Robert English has an historical perspective on Georgia:
Large rallies in the Georgian capital of Tbilisi denounced the Abkhazians and Ossetians as “traitors” and “pawns of the Kremlin” while groups of angry Georgians took their protests directly to the Abkhazian and Ossetian capitals of Sukhumi and Tskhinvali. The resulting confrontations often turned violent. A 1989 move by officials in Tbilisi to shut down part of the university in Sukhumi and replace it with a branch of the Georgian State University set off more bloodshed. In response to this clash—and the Abkhazians’ declaration of sovereignty—Georgian nationalists began an anti-Abkhazian rally that grew into a weeklong protest in downtown Tbilisi. That demonstration was violently suppressed by Soviet troops in April 1989 at a cost of twenty Georgian lives, further fanning Georgian passions and prompting a series of fateful steps by the Georgian parliament.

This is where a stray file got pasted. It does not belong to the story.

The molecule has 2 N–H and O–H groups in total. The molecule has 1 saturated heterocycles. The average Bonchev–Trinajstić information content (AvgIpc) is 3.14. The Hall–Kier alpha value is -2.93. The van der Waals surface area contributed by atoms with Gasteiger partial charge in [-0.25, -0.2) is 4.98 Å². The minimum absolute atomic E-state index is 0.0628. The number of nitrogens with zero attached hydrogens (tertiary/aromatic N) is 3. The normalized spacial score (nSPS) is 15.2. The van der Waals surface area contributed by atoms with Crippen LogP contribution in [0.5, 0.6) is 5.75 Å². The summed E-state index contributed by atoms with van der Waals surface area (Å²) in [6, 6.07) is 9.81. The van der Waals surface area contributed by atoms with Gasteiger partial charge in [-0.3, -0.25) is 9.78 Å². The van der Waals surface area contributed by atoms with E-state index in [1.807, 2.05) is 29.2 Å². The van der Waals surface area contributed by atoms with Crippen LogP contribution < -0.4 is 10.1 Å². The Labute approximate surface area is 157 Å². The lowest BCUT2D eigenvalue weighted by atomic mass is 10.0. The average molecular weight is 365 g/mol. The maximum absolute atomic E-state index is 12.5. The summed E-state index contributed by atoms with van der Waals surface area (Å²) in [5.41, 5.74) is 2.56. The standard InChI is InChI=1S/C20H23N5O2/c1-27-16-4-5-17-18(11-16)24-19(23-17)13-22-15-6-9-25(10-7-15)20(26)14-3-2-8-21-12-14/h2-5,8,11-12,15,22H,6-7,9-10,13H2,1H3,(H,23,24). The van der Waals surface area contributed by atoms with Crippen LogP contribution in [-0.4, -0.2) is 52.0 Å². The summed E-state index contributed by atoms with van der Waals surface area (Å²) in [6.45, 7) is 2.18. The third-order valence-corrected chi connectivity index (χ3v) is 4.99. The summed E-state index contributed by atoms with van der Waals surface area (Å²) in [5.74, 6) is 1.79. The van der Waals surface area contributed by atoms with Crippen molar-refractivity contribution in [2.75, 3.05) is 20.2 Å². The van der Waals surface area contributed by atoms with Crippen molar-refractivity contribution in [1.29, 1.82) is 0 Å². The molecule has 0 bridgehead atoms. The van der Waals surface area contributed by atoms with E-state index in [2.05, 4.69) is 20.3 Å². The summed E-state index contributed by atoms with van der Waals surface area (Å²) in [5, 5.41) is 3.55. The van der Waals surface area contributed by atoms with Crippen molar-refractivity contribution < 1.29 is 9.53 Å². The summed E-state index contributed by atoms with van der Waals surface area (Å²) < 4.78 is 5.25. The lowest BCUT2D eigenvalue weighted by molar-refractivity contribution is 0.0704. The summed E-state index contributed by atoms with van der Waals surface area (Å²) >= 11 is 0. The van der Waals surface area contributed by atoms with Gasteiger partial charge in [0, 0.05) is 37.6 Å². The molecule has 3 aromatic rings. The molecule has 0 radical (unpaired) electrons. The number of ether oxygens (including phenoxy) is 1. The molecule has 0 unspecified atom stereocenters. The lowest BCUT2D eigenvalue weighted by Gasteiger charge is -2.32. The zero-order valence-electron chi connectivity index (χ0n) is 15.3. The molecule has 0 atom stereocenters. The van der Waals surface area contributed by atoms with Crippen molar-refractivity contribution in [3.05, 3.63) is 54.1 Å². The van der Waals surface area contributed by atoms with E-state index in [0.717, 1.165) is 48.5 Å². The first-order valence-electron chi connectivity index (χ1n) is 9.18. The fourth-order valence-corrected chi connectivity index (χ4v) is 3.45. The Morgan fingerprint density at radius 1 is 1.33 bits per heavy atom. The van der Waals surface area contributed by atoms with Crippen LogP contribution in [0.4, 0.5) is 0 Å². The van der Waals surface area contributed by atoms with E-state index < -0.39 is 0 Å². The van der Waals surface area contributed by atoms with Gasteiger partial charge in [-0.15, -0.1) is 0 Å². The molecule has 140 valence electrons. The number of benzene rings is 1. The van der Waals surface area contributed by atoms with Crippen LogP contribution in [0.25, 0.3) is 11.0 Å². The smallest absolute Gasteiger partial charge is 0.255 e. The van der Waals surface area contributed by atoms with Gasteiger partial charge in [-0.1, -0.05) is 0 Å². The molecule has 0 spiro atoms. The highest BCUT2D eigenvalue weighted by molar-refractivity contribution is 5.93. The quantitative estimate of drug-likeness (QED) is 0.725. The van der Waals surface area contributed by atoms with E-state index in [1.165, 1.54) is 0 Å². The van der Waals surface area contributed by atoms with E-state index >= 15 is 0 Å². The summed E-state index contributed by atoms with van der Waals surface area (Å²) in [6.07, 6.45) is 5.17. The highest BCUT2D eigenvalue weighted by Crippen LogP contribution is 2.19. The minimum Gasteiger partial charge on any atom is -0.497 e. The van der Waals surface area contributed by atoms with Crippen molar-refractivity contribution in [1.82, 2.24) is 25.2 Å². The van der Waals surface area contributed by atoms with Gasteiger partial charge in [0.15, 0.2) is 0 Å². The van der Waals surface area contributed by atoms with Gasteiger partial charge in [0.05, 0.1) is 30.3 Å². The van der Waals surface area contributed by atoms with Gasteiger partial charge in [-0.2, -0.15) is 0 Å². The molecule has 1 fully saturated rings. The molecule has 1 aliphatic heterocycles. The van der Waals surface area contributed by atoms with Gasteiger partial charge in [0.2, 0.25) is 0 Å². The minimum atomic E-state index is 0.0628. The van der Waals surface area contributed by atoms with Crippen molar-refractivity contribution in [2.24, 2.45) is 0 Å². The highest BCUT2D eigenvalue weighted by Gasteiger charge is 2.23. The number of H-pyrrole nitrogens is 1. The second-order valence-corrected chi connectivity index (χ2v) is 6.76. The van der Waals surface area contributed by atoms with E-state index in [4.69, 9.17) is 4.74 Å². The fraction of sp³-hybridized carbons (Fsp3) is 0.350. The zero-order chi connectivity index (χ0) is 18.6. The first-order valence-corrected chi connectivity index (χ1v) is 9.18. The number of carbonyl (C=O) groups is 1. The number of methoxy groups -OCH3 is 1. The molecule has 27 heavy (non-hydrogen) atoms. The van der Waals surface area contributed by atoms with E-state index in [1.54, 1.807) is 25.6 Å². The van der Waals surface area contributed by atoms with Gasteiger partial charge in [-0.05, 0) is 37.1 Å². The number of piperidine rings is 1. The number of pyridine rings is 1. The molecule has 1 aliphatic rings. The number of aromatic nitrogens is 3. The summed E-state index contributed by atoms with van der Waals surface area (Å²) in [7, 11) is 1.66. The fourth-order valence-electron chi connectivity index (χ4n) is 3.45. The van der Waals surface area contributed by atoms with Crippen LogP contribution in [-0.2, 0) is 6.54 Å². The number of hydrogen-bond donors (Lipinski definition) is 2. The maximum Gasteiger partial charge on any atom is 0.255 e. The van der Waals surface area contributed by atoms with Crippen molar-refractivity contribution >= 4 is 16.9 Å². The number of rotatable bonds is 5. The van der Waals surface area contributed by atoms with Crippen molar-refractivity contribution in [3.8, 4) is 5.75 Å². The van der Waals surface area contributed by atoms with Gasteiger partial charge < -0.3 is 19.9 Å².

Indeed, even as one half of the U.S. political spectrum declares itself to be Georgians, it is important to remember that there is another side to Georgia’s conflicts with itself—and this side does not fit nicely into our standard rhetoric about the conflict.